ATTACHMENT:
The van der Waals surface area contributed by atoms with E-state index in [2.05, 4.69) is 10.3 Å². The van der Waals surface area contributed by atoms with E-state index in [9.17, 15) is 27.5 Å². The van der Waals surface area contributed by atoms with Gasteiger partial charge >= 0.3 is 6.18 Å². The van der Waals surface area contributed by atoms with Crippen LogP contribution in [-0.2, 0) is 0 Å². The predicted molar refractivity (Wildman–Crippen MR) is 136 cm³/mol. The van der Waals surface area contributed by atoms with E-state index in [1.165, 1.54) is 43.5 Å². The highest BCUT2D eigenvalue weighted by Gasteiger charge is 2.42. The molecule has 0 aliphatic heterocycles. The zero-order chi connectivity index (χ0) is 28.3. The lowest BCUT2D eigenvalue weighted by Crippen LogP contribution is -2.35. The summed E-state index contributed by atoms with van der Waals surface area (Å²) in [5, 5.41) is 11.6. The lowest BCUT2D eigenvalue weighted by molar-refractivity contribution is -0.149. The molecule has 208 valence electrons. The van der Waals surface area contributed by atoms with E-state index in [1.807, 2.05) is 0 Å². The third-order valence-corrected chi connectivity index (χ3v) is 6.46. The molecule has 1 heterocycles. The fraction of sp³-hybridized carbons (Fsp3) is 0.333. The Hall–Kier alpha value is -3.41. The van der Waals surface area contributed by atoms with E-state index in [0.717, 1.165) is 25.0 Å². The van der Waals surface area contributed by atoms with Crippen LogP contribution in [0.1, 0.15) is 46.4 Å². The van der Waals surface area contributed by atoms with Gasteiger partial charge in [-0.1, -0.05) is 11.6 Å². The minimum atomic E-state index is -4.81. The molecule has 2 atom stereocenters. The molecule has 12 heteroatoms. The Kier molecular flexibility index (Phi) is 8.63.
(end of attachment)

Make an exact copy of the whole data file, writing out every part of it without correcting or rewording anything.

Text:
The van der Waals surface area contributed by atoms with E-state index in [2.05, 4.69) is 10.3 Å². The van der Waals surface area contributed by atoms with E-state index in [9.17, 15) is 27.5 Å². The van der Waals surface area contributed by atoms with Gasteiger partial charge >= 0.3 is 6.18 Å². The van der Waals surface area contributed by atoms with Crippen LogP contribution in [-0.2, 0) is 0 Å². The predicted molar refractivity (Wildman–Crippen MR) is 136 cm³/mol. The van der Waals surface area contributed by atoms with E-state index in [1.165, 1.54) is 43.5 Å². The highest BCUT2D eigenvalue weighted by Gasteiger charge is 2.42. The molecule has 0 aliphatic heterocycles. The zero-order chi connectivity index (χ0) is 28.3. The lowest BCUT2D eigenvalue weighted by Crippen LogP contribution is -2.35. The summed E-state index contributed by atoms with van der Waals surface area (Å²) in [5, 5.41) is 11.6. The lowest BCUT2D eigenvalue weighted by molar-refractivity contribution is -0.149. The molecule has 208 valence electrons. The van der Waals surface area contributed by atoms with E-state index in [1.807, 2.05) is 0 Å². The third-order valence-corrected chi connectivity index (χ3v) is 6.46. The molecule has 1 heterocycles. The fraction of sp³-hybridized carbons (Fsp3) is 0.333. The Hall–Kier alpha value is -3.41. The van der Waals surface area contributed by atoms with E-state index in [0.717, 1.165) is 25.0 Å². The van der Waals surface area contributed by atoms with Crippen LogP contribution in [0.1, 0.15) is 46.4 Å². The van der Waals surface area contributed by atoms with Gasteiger partial charge in [-0.1, -0.05) is 11.6 Å². The minimum atomic E-state index is -4.81. The molecule has 2 atom stereocenters. The molecule has 12 heteroatoms. The Kier molecular flexibility index (Phi) is 8.63.